What is it?
Meltdown and Spectre are two related vulnerabilities that were unofficially announced on January 3rd. I say “unofficially” because they were supposed to be revealed to the world on January 9th in a coordinated response agreed by all the major operating system and technology vendors. However, word of the vulnerabilities leaked early on the 3rd and as a result, the industry has been left in an awkward position for the past few days, knowing about this major issue and able to assess its impact, but without any practical way to mitigate its effects!
Why is it such a big deal?
Unusually, these are chip vulnerabilities, not software vulnerabilities. You can read a more detailed explanation of how Meltdown and Spectre work below, in the “Want to know more?” section, but essentially, Meltdown and Spectre take advantage of a design feature present in nearly every processor manufactured for the past decade, called Speculative Execution.
So in order to mitigate the effects of that hardware design flaw, we need a software solution. While these exist now, there is a potential performance hit, since we’re using software to workaround a hardware design feature.
What can we do?
Performance hit or not, the answer is still… patch! That performance hit is really only relevant under heavy load on servers, so it’s not an excuse to run an unpatched device!
Your iOS devices should be upgraded immediately to a minimum of 11.2.2. If you’re running an iPhone older than the 5s, you’re out of luck here and will need to either upgrade to a newer device, or live with the risk of this vulnerability affecting you. If you chose to do so, you can mitigate most of that risk by ensuring that you never “side-load” any apps – only use the AppStore to install apps.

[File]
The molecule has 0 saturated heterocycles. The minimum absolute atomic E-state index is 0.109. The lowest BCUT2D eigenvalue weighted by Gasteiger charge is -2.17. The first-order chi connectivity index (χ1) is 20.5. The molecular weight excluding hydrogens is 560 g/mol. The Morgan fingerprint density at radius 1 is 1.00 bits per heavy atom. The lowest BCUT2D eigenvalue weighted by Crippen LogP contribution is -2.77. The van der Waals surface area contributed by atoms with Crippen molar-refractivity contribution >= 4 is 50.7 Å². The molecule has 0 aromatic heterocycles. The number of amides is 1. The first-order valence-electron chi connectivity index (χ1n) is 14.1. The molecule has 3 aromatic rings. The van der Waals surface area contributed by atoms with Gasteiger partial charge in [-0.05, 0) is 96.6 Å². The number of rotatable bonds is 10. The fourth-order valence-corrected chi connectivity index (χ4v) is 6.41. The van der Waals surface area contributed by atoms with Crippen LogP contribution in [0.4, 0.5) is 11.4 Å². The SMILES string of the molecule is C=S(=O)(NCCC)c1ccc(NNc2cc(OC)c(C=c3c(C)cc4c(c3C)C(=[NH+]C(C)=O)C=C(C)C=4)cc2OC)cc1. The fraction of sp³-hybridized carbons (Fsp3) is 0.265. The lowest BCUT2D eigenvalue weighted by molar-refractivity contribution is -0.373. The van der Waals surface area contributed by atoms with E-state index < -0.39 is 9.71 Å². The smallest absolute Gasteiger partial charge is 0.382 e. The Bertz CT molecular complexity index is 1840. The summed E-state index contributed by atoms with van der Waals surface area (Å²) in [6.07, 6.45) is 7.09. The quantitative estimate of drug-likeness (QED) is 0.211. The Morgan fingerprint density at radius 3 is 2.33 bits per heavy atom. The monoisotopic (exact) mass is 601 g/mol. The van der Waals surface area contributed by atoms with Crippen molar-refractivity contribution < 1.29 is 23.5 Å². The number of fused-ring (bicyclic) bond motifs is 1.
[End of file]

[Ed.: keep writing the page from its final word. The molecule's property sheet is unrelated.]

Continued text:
If you’re an Android user on a Nexus or Pixel, you should be running the 5th January patches for 8.1.0 already. If you use another device, 9to5google.com has a decent breakdown on whether you can expect a fix. Generally speaking, if your phone is less than two years old, you should expect an update that addresses the issue. If you can’t get the update, then, as with iOS above, it’s incredibly important to avoid “side-loading” apps. Make sure that you only download apps from Play and you’re much less likely to be affected.
If you run Windows, make sure you have automatic updates turned on. However, Microsoft’s taking an unusual position on their update to this vulnerability, refusing to automatically patch your machine unless your antivirus vendor sets a specific registry key on your computer first. This is because they have discovered that certain antivirus vendors have been somewhat abusing your computer by loading portions of themselves into restricted “kernel” memory. Because of the way Microsoft have to patch Meltdown, if you use one of these abusive vendors, the patch will cause your computer to repeatedly crash, rendering it unusable. Popular AV vendors appear to be okay, including Avast, AVG, Avira, Bitdefender, ESET, F-Secure, Kaspersky, Malwarebytes, Sophos, and Symantec. McAfee haven’t confirmed yet, but will do so imminently according their press releases on the subject. Oddly, while Trend have confirmed compatibility, they are refusing to set the registry key, demanding their users do so manually! ZDNET have a useful breakdown of the situation.
If you use a Mac, you have to be running the High Sierra operating system and you have to be running at least the 2017-002 update, or better still, the 8th January 10.13.2 supplemental update. Apple’s security update page has the necessary download links. There are currently no patches for earlier Apple operating systems, but rumours are circulating that patches will be made available eventually. Apple themselves have so far failed to confirm this though.
I suspect that few of you run a Linux distribution, at least not outside of a Raspberry Pi. Those of you that do, security updates are now available for Ubuntu (and its many various derivatives, such as Mint), Red Hat (and therefore Fedora), and SUSE. You should have automatic security updates turned on, but if not, run a manual update asap.